Former Thomas Cook bosses defended the decisions they made while leading the company at a Westminster inquiry this morning (23 October).
Manny Fontenla-Novoa and Harriet Green answered questions about Cook’s business model at Parliament’s Business, Energy and Industrial Strategy select committee, which is investigating the collapse.
Fontenla-Novoa said he believed acquiring MyTravel in 2007 – blamed for the build up of debt by Peter Fankhauser – was the right decision.
It came before a £237 million acquisition spree and £290 million paid to shareholders in 2008-2010, which led to a 2011 cash crisis.
At the inquiry, committee chair Rachel Reeves highlighted Cook was not a signatory to the Prompt Payment Code, with average payments made after 60 or 70 days.
“Looking back, do I regret things? Of course I regret things,” Fontenla-Novoa said.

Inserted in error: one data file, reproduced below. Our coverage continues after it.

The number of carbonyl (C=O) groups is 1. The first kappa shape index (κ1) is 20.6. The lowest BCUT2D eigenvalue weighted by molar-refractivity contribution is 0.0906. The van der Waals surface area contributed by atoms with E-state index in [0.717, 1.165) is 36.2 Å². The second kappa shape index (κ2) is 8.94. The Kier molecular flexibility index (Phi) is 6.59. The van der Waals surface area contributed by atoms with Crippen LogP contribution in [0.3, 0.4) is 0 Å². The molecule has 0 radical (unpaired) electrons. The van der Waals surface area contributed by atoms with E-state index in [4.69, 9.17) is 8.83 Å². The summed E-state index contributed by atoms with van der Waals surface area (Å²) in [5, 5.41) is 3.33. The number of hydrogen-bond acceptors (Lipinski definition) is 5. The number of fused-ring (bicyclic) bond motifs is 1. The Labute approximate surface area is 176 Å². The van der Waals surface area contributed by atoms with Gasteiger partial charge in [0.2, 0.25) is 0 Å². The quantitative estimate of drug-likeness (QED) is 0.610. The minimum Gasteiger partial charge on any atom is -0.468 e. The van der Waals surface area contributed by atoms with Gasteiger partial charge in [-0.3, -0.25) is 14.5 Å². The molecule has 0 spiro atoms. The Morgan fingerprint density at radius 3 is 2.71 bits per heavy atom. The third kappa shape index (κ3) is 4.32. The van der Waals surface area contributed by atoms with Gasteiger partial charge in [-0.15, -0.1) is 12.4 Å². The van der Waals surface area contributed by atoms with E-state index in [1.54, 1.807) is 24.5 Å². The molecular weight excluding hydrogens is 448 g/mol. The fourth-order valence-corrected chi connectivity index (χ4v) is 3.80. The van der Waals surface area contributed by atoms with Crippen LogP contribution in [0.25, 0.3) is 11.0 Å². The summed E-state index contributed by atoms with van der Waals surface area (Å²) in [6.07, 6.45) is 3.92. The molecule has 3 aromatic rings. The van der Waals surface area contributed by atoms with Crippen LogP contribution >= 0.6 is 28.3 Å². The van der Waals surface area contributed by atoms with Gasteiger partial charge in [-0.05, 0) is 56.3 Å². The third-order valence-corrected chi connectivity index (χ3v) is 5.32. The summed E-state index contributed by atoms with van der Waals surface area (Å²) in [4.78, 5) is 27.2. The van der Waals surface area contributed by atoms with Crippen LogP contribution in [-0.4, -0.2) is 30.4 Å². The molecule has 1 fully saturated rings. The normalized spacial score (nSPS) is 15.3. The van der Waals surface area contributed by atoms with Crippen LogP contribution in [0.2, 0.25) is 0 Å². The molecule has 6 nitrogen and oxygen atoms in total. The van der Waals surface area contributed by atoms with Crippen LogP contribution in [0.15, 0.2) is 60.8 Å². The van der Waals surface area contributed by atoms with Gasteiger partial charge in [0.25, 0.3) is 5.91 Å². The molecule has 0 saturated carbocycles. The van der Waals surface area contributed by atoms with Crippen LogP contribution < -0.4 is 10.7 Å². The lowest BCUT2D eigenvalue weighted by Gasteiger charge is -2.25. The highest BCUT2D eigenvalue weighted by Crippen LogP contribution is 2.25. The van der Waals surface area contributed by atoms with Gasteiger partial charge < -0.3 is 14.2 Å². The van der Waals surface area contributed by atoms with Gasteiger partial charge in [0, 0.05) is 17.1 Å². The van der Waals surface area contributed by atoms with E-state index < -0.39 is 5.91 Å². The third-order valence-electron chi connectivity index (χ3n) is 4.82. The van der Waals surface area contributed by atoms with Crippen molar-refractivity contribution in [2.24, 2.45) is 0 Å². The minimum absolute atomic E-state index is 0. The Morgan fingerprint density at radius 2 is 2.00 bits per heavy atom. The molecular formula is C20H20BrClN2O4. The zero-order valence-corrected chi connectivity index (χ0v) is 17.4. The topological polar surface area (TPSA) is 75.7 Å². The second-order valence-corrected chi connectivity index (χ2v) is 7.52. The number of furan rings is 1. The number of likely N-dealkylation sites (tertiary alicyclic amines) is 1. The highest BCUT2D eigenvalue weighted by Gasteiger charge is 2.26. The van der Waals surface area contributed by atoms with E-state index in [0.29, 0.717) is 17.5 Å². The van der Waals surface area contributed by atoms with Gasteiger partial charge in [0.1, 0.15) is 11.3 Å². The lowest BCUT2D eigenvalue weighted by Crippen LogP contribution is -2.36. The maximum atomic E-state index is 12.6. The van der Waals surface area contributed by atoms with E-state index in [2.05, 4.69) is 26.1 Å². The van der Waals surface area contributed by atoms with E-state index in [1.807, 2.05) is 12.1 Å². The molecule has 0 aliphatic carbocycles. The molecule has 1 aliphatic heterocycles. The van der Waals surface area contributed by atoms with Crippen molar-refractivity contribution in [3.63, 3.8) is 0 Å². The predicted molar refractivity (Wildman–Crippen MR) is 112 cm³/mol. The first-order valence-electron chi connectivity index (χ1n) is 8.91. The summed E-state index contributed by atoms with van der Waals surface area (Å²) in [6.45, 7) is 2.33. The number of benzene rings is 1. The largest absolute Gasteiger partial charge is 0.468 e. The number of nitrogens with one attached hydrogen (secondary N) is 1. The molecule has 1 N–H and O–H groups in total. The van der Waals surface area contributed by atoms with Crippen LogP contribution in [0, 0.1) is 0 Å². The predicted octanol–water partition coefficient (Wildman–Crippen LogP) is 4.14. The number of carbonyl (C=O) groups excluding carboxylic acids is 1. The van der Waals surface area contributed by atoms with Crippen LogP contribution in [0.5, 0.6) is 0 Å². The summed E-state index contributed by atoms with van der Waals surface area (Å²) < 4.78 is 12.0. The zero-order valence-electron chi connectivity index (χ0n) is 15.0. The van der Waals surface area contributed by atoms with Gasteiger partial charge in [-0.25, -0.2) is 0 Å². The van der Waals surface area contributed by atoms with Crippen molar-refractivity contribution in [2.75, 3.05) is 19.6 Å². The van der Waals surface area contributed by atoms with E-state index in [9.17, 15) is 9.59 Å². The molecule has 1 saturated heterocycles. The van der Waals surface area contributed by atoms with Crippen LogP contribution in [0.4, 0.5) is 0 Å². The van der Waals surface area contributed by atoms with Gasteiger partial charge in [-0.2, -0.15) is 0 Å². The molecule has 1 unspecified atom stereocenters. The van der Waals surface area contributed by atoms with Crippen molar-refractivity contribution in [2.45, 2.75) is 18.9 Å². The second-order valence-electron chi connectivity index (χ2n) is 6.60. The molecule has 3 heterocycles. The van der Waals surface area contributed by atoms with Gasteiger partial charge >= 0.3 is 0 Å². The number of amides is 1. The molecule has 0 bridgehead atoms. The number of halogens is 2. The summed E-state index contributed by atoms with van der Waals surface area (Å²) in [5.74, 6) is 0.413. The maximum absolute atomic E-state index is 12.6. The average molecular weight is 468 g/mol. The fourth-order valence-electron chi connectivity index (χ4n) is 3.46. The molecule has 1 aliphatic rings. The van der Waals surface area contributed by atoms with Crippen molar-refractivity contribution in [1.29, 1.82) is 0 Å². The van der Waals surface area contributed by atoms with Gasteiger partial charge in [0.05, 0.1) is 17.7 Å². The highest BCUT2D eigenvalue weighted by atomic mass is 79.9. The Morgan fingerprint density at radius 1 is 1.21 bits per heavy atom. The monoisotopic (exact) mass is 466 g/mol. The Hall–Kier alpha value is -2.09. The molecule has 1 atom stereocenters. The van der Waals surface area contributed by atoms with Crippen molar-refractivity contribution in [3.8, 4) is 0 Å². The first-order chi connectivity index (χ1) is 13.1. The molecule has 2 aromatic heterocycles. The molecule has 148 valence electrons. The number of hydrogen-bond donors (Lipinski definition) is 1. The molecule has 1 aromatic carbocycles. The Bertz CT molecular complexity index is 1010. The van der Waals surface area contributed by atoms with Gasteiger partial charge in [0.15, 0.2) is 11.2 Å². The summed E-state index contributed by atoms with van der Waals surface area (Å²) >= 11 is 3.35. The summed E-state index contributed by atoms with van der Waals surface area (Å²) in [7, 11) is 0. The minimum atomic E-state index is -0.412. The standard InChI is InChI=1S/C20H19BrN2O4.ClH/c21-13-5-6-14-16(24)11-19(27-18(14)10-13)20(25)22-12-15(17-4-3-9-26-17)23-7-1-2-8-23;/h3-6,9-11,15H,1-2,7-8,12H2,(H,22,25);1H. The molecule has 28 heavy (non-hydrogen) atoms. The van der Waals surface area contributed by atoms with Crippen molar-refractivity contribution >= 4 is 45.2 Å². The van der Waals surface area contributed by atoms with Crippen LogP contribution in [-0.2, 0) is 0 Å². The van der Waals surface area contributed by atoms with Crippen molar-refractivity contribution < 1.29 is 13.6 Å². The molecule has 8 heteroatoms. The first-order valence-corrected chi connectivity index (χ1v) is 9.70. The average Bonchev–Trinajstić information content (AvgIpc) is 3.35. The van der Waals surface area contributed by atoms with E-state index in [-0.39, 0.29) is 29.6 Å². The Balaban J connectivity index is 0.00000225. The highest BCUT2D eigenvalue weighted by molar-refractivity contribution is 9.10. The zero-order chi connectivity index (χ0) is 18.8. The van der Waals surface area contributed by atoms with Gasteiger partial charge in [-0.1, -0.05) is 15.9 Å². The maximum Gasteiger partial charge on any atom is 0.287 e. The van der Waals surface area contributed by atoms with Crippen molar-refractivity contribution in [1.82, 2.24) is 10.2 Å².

“I made mistakes, I have no doubt about that, but I honestly, genuinely believe that the merger with MyTravel was the right decision.”
Reeves cautioned Fontenla-Novoa that “a little bit more humility and introspection about what went on wouldn’t go amiss”.
Green, meanwhile, said she tried to “build a digital business”.
“This was a company whose 1,000 stores did not even have connection at enterprise level internet so in hiring the right people, developing the right data, and putting together a plan enabled us to drive new clients, new customers and the basis of an internet business,” Green said.
She added Cook had grown to generate £2 billion of capitalisation in 28 months under the new strategy, before it was cut short.
She was “sad and frustrated” when she was asked to leave in 2014 after about two years at the helm, she said.